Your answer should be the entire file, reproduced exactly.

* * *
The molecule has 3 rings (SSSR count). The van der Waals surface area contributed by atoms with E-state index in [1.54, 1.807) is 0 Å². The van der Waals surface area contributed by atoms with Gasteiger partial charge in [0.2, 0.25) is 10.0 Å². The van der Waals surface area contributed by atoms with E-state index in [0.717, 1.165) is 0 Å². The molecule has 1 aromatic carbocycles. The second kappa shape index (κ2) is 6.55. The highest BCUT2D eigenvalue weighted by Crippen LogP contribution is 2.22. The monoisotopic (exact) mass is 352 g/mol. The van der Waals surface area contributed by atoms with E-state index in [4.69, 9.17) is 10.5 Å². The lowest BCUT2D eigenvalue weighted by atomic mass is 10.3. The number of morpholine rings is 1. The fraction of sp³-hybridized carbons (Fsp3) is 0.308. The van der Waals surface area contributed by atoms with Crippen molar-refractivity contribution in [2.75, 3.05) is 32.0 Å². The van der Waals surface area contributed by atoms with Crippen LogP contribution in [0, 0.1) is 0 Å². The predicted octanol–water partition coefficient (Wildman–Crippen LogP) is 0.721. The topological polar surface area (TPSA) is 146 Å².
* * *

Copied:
The molecule has 3 rings (SSSR count). The van der Waals surface area contributed by atoms with E-state index in [1.54, 1.807) is 0 Å². The van der Waals surface area contributed by atoms with Gasteiger partial charge in [0.2, 0.25) is 10.0 Å². The van der Waals surface area contributed by atoms with E-state index in [0.717, 1.165) is 0 Å². The molecule has 1 aromatic carbocycles. The second kappa shape index (κ2) is 6.55. The highest BCUT2D eigenvalue weighted by Crippen LogP contribution is 2.22. The monoisotopic (exact) mass is 352 g/mol. The van der Waals surface area contributed by atoms with E-state index in [4.69, 9.17) is 10.5 Å². The lowest BCUT2D eigenvalue weighted by atomic mass is 10.3. The number of morpholine rings is 1. The fraction of sp³-hybridized carbons (Fsp3) is 0.308. The van der Waals surface area contributed by atoms with Crippen molar-refractivity contribution in [2.75, 3.05) is 32.0 Å². The van der Waals surface area contributed by atoms with Crippen LogP contribution in [0, 0.1) is 0 Å². The predicted octanol–water partition coefficient (Wildman–Crippen LogP) is 0.721. The topological polar surface area (TPSA) is 146 Å².